Blazing a trail by playing some of the hardest hitting and far reaching modern salsa for 23 years now, Bio Ritmo have grown into one of the most intriguing and influential Latin dance bands of the last two decades. They are true rebels who have defied being pigeonholed and have helped pioneer a new generation of musicians (aka nueva generación) that thrive on the spirit of experimentation that once defined the 70s Latin sound that became known as 'salsa'. From hipster rock clubs in Brooklyn to 'salsa bars' in Cali, Colombia, Bio Ritmo keeps the bodies on the dance floor with their nitty-gritty, vintage grooves while turning heads with their experimental synth tones, innovative harmonies and thought provoking lyrics. They convert the skeptics who only know the overly commercialized, tacky veneer of Latin music and challenge the purist who hitherto believed the genre died during the 90s. They have a fierce, almost punk rock DIY ethos that pervades their attitude and style, releasing their records either by themselves or on indie and hip hop labels like Merge, Fat Beats and, Electric Cowbell. They cite Stereolab and Brazilian psychedelic music as influences in the same breath as name-dropping Ray Barretto, Roberto Roena and classic Fania records. It's no surprise that their new record, "Puerta Del Sur", is coming out on Vampisoul, a Spanish label whose mission is to resurrect 'lost' Latin music.
"Our mission from day one was to write original music in the classic salsa style," says Bio Ritmo's Puerto Rican-born lead singer and composer Rei Álvarez, "and experimentation is as much a part of the tradition as the wide-ranging Afro-Cuban genres that it's based on. Working on "Salsa System" (2006) with legendary Fania Records engineer Jon Fausty was like going to salsa boot camp," Álvarez says. This experience plus a tour to Puerto Rico that same year boosted the group's confidence and gave them the vision to persevere and embrace their identity. "On "Bionico" (2008), we stopped trying to be a salsa band." That is to say, the group realized that it wasn't about proving themselves as much as they simply wanted to be authentic to themselves. Then on "La Verdad" (2011, Electric Cowbell) with veteran producer Aaron Levinson (Spanish Harlem Orchestra) it all came together producing "one of the most life-affirming albums of the year" (PopMatters.com). It launched Bio Ritmo on the European festival circuit plus a special invitation to The Republic of Georgia.
"This album ["Puerta Del Sur"] is more Bio Ritmo because it's more and more 'us'," says Álvarez. The title of the record, "Puerta del Sur", which translates to "Door to the South", addresses Bio Ritmo's unique and seemingly incongruous placement in the locale of Richmond, Virginia. It's a cosmic coincidence that has nurtured the group for its entire career. "It's where we're from. We're a southern band," Álvarez posits.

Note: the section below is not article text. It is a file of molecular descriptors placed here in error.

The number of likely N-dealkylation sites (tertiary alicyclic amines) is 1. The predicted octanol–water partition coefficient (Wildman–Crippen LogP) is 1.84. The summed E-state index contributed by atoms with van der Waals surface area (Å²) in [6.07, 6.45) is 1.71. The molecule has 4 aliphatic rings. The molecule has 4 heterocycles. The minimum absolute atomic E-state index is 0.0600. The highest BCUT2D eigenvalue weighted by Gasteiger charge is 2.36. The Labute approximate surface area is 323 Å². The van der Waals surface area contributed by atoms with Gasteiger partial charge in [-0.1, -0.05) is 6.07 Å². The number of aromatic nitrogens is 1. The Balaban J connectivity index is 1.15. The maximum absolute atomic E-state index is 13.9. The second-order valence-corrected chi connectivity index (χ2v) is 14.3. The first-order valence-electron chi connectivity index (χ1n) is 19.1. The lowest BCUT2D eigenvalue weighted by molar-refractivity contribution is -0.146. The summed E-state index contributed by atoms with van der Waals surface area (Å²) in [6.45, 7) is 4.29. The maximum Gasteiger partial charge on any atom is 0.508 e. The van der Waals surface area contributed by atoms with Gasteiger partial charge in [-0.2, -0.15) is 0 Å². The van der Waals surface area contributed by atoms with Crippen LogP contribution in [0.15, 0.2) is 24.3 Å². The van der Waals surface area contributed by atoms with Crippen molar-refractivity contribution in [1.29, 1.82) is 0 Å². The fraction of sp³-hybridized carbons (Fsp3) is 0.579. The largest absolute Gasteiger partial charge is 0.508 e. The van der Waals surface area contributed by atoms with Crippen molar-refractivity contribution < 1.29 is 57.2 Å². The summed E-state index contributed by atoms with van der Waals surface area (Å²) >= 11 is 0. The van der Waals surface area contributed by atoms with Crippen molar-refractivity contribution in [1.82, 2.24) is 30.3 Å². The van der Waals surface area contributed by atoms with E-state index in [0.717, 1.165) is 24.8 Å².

"Richmond's raw, thriving artist community has really shaped us," adds pianist and composer Marlysse Simmons. She stands strong, with a unique flare and represents one of the few women pianist and composers in the industry who also leads the band of ten eccentric members. "We come from all over the map culturally and musically speaking with punk rockers to jazz heads and it just so happens we all share a passion for salsa music and met in Richmond."
"It's a detox of everything that's wrong with music today and also a great workout," adds percussionist Hector "Coco" Barez, a Puerto Rican native who's clocked years touring and recording with one of the world's most popular reggaeton groups, Calle 13. "It's a family environment of good musicians. When I was asked to play with Bio Ritmo I jumped at the opportunity." Each track on "Puerta Del Sur" takes the listener on a different journey through Afro-Cuban and other rhythms mixed with far-reaching harmonic movements blended with vintage keyboard sounds, analog synthesizer surprises and sophisticated, stylized horn arrangements. "It really shows the evolution of Bio Ritmo," says Fausty. "It's the best yet."
'Codeína', the final track, stands out as the most unique and innovative song on the album. Written in the aesthetic of a Latin bolero-meets-1960s Egyptian-classical, it features a string section, Farfisa organs and various Arabic percussion instruments. It is a collaboration between Bio Ritmo's main writers Giustino Riccio, Álvarez and Simmons, who cite inspiration from their obsession with 60s and 70s Arabic, Greek and Turkish music.
Bio Ritmo are true Latin music visionaries. The group's innovative and unique approach to the genre puts them at the forefront of the "new generation of salsa music". "They continue to represent the past, present, and future of salsa, and the shit sounds like melaza pura. "Puerta Del Sur" is Bio Ritmo's best album to date. Punto y fin." (Christian Martir, DJ, founder of Pa'lante! NYC)